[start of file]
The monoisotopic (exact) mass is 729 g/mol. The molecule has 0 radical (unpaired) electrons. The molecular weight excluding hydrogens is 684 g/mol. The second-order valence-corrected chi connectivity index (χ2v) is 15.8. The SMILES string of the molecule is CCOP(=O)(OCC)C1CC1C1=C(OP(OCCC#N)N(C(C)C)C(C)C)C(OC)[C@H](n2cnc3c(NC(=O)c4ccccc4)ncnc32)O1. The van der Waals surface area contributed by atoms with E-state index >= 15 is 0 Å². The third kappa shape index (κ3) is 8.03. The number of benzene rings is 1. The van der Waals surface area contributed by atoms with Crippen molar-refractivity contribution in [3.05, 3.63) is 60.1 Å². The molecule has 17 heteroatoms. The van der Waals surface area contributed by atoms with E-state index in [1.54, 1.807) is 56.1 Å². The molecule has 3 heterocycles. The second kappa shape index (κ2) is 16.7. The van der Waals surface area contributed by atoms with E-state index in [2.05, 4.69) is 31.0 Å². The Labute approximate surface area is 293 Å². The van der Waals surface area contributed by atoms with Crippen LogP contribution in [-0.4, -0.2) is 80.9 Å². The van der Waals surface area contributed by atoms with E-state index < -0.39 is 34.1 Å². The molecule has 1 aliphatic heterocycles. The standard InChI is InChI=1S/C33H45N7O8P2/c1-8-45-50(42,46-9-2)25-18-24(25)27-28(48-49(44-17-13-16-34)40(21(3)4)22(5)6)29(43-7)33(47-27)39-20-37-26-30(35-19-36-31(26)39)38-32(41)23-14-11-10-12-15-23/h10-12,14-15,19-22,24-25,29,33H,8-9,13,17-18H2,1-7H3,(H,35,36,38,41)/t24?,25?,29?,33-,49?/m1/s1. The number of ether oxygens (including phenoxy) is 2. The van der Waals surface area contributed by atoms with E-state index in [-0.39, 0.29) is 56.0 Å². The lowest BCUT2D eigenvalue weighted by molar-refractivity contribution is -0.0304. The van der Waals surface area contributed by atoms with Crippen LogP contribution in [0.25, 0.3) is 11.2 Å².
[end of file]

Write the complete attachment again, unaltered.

The monoisotopic (exact) mass is 729 g/mol. The molecule has 0 radical (unpaired) electrons. The molecular weight excluding hydrogens is 684 g/mol. The second-order valence-corrected chi connectivity index (χ2v) is 15.8. The SMILES string of the molecule is CCOP(=O)(OCC)C1CC1C1=C(OP(OCCC#N)N(C(C)C)C(C)C)C(OC)[C@H](n2cnc3c(NC(=O)c4ccccc4)ncnc32)O1. The van der Waals surface area contributed by atoms with E-state index >= 15 is 0 Å². The third kappa shape index (κ3) is 8.03. The number of benzene rings is 1. The van der Waals surface area contributed by atoms with Crippen molar-refractivity contribution in [3.05, 3.63) is 60.1 Å². The molecule has 17 heteroatoms. The van der Waals surface area contributed by atoms with E-state index in [1.54, 1.807) is 56.1 Å². The molecule has 3 heterocycles. The second kappa shape index (κ2) is 16.7. The van der Waals surface area contributed by atoms with E-state index in [2.05, 4.69) is 31.0 Å². The Labute approximate surface area is 293 Å². The van der Waals surface area contributed by atoms with Crippen LogP contribution in [-0.4, -0.2) is 80.9 Å². The van der Waals surface area contributed by atoms with E-state index < -0.39 is 34.1 Å². The molecule has 1 aliphatic heterocycles. The standard InChI is InChI=1S/C33H45N7O8P2/c1-8-45-50(42,46-9-2)25-18-24(25)27-28(48-49(44-17-13-16-34)40(21(3)4)22(5)6)29(43-7)33(47-27)39-20-37-26-30(35-19-36-31(26)39)38-32(41)23-14-11-10-12-15-23/h10-12,14-15,19-22,24-25,29,33H,8-9,13,17-18H2,1-7H3,(H,35,36,38,41)/t24?,25?,29?,33-,49?/m1/s1. The number of ether oxygens (including phenoxy) is 2. The van der Waals surface area contributed by atoms with E-state index in [-0.39, 0.29) is 56.0 Å². The lowest BCUT2D eigenvalue weighted by molar-refractivity contribution is -0.0304. The van der Waals surface area contributed by atoms with Crippen LogP contribution in [0.25, 0.3) is 11.2 Å².